Why You Should Treat Your Client as a Friend

Business of Design

Learnings from design projects

A column by Manik Arora
June 7, 2021

All good designers share one thing in common: a strong balance between hard and soft skills. Hard skills constitute your knowledge of design fundamentals, while soft skills are the traits that don’t consciously impact your design process, but nevertheless play an important role. One of the most important processes in which soft skills come into play is in maintaining a healthy relationship with your client. Your ability to do this, or the lack thereof, can have a massive bearing on both your design process and the final product.

In many cases, relationships between designers and their clients are overly formal—and not without good reason. Of course, professionalism should be the cornerstone of your interactions with your clients. However, maintaining a lighter, friendlier relationship can be the best course of action at times, bringing many benefits during and after the delivery of your designs. In this article, I’ll describe a few of the benefits I’ve experienced through maintaining a friendly relationship with my clients, which would not have been possible with greater formality.

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How to Become Friendlier with Your Clients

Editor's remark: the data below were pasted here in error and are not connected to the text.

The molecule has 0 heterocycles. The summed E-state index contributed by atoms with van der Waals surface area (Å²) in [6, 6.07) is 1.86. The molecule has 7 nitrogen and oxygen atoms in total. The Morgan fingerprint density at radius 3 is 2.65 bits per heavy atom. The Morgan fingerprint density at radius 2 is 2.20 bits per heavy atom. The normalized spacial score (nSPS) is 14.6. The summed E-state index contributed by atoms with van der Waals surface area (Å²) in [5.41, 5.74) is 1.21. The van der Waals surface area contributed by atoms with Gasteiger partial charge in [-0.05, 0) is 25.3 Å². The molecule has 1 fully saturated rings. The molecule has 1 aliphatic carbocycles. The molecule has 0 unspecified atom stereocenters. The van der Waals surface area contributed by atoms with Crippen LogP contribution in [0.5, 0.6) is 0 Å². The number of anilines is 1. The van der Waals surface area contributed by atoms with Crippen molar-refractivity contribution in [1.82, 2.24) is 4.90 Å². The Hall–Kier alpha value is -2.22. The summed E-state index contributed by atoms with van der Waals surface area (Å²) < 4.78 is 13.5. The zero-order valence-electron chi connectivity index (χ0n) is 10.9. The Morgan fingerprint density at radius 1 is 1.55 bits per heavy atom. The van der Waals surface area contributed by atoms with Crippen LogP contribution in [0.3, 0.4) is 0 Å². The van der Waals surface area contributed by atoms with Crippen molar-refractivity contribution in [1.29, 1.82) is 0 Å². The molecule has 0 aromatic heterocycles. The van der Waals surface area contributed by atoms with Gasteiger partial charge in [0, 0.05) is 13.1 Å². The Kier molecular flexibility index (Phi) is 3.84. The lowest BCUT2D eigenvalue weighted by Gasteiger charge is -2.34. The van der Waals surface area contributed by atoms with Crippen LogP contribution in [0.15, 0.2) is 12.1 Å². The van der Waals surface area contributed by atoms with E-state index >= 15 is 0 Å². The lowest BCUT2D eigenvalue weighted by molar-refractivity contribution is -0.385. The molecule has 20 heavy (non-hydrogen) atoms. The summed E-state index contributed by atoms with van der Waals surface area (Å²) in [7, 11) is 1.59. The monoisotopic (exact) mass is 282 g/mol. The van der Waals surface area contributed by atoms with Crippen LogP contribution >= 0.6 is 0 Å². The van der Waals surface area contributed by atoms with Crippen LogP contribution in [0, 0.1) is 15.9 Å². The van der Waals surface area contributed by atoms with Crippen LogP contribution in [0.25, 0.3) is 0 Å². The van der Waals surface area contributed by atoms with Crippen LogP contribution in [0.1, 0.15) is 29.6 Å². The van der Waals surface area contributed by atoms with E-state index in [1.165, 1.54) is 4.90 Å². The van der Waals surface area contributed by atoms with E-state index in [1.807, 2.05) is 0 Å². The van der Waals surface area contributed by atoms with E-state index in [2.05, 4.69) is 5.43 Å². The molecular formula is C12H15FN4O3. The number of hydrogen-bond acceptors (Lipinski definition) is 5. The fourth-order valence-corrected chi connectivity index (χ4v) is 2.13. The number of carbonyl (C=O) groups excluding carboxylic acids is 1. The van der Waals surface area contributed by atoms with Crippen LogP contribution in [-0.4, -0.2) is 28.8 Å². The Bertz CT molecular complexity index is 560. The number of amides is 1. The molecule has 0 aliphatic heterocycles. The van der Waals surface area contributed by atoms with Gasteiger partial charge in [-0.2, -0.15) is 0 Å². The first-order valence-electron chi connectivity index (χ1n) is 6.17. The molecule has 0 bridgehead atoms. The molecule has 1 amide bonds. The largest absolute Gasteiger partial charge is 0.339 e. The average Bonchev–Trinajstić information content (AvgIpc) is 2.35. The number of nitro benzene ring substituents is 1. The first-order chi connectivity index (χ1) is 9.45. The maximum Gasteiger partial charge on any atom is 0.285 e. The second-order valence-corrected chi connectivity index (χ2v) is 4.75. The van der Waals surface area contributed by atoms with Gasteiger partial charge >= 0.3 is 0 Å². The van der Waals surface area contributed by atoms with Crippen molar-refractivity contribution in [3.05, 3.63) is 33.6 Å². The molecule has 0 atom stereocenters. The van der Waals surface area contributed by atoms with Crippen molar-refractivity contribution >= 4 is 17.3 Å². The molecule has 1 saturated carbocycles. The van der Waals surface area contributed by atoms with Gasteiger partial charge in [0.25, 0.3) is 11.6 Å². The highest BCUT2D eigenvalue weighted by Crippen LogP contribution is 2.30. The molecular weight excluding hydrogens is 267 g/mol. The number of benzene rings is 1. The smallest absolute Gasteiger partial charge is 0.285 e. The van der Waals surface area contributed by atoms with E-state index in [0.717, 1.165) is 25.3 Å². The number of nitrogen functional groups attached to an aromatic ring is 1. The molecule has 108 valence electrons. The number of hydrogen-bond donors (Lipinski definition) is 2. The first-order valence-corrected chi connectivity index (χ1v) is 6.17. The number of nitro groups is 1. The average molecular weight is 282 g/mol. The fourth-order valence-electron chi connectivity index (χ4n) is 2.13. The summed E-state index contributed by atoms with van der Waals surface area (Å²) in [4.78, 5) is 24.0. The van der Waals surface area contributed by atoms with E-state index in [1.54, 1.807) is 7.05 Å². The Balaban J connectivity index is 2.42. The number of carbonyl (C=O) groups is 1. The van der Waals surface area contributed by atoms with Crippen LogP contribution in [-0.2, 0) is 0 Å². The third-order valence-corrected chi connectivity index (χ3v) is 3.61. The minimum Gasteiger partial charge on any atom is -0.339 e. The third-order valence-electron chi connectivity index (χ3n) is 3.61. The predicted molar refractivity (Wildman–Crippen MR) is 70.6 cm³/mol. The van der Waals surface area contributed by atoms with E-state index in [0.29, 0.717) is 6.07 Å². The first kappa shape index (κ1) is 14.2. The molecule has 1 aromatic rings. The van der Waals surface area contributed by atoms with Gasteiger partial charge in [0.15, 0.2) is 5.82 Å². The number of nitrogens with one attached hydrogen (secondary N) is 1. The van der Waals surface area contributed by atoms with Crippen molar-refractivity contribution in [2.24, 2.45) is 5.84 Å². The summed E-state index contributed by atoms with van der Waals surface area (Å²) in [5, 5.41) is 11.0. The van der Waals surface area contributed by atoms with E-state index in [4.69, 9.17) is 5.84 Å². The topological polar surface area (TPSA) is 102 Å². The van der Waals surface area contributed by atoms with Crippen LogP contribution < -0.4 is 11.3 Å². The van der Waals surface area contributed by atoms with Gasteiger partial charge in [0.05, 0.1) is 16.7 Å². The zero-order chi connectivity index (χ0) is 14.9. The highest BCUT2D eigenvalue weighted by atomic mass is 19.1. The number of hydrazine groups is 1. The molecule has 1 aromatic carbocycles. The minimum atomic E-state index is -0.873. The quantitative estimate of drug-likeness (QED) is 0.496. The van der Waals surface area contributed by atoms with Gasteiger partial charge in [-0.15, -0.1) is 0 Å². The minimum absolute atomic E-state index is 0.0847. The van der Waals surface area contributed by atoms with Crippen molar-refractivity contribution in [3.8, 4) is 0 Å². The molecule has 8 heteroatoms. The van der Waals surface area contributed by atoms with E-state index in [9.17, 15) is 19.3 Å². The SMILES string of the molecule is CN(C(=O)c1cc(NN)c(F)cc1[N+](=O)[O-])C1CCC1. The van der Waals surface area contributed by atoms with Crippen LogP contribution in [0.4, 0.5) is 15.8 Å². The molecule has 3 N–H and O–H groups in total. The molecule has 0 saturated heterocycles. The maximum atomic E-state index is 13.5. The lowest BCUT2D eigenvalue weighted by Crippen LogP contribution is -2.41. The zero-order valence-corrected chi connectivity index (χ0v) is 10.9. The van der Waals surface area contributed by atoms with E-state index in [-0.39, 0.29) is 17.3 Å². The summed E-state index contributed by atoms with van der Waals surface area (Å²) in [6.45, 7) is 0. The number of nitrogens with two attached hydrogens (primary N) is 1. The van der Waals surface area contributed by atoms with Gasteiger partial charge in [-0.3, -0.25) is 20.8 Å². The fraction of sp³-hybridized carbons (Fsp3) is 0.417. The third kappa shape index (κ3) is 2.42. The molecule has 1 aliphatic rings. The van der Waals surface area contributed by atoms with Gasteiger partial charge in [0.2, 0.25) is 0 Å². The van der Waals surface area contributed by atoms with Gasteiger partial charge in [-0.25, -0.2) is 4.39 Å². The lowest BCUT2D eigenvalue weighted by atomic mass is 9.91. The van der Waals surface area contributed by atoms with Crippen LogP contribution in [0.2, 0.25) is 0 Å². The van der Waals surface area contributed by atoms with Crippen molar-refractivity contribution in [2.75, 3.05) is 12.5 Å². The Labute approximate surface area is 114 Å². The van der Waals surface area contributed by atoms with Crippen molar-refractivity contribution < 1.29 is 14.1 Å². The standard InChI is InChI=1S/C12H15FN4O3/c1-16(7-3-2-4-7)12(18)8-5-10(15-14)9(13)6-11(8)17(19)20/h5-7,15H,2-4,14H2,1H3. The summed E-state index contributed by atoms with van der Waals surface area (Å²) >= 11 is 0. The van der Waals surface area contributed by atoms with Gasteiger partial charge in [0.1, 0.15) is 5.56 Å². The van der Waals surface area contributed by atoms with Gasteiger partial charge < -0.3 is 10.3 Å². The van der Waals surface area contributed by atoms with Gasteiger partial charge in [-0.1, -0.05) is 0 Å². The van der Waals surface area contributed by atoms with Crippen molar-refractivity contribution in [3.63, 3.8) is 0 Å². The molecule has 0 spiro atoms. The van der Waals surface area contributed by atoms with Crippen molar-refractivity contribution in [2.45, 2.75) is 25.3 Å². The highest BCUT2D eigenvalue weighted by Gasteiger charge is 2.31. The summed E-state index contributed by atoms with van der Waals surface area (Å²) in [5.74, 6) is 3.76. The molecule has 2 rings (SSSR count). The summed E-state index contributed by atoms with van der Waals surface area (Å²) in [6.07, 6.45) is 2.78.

Before exploring the benefits of having friendly relationships with your clients, I need to acknowledge that establishing a personal rapport with your clients can prove challenging. Although building a friendly relationship is certainly an organic process, there are some steps that you can take to accelerate this undertaking. Celebrating personal milestones such as wishing someone a happy birthday, observing anniversaries, or marking promotions is a great place to start. You might even go so far as to send a client a token of your appreciation.

Discovering and discussing your common interests—outside of your professional discussions—can add a much more human touch to your future conversations. Lastly, celebrating shared wins such as project milestones or product launches is a great way of linking your friendship with the work itself!

Why Friendship Can Ease and Improve Your Design Process

Now, let’s look at just a few of the special benefits that have accrued from the fact that my clients and I have had easy-going, amicable relationships with one another.

Clearer and More Consistent Communications

Often, getting hold of one another can feel like a struggle—for both you, the designer, and the client. Going through the rigmarole of scheduling meetings and finding pockets of free time on both of your calendars—sometimes just to discuss a few minor changes—can prove frustrating to anyone. However, once you establish a friendly rapport between you and your client, communication feels like it flows much more naturally.

Figure 1—Consistent communications